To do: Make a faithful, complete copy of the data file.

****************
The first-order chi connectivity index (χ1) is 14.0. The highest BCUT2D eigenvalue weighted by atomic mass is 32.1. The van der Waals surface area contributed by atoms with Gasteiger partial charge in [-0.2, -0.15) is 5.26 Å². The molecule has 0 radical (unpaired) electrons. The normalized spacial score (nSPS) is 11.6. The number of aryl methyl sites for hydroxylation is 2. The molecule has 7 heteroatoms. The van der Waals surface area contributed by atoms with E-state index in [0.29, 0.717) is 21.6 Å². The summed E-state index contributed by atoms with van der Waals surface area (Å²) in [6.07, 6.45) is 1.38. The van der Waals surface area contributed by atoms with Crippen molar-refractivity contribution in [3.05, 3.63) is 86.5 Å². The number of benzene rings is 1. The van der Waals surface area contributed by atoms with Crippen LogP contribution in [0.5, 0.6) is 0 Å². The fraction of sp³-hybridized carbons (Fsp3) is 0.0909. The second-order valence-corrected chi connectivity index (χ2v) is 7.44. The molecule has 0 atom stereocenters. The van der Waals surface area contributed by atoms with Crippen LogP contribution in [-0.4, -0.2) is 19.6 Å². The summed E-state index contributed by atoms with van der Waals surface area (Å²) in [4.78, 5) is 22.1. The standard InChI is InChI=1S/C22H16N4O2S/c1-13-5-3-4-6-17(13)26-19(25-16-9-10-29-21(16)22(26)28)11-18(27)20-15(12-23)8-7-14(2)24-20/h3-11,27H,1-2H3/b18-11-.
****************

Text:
The first-order chi connectivity index (χ1) is 14.0. The highest BCUT2D eigenvalue weighted by atomic mass is 32.1. The van der Waals surface area contributed by atoms with Gasteiger partial charge in [-0.2, -0.15) is 5.26 Å². The molecule has 0 radical (unpaired) electrons. The normalized spacial score (nSPS) is 11.6. The number of aryl methyl sites for hydroxylation is 2. The molecule has 7 heteroatoms. The van der Waals surface area contributed by atoms with E-state index in [0.29, 0.717) is 21.6 Å². The summed E-state index contributed by atoms with van der Waals surface area (Å²) in [6.07, 6.45) is 1.38. The van der Waals surface area contributed by atoms with Crippen molar-refractivity contribution in [3.05, 3.63) is 86.5 Å². The number of benzene rings is 1. The van der Waals surface area contributed by atoms with Crippen LogP contribution in [0.5, 0.6) is 0 Å². The fraction of sp³-hybridized carbons (Fsp3) is 0.0909. The second-order valence-corrected chi connectivity index (χ2v) is 7.44. The molecule has 0 atom stereocenters. The van der Waals surface area contributed by atoms with Crippen LogP contribution in [-0.4, -0.2) is 19.6 Å². The summed E-state index contributed by atoms with van der Waals surface area (Å²) in [4.78, 5) is 22.1. The standard InChI is InChI=1S/C22H16N4O2S/c1-13-5-3-4-6-17(13)26-19(25-16-9-10-29-21(16)22(26)28)11-18(27)20-15(12-23)8-7-14(2)24-20/h3-11,27H,1-2H3/b18-11-.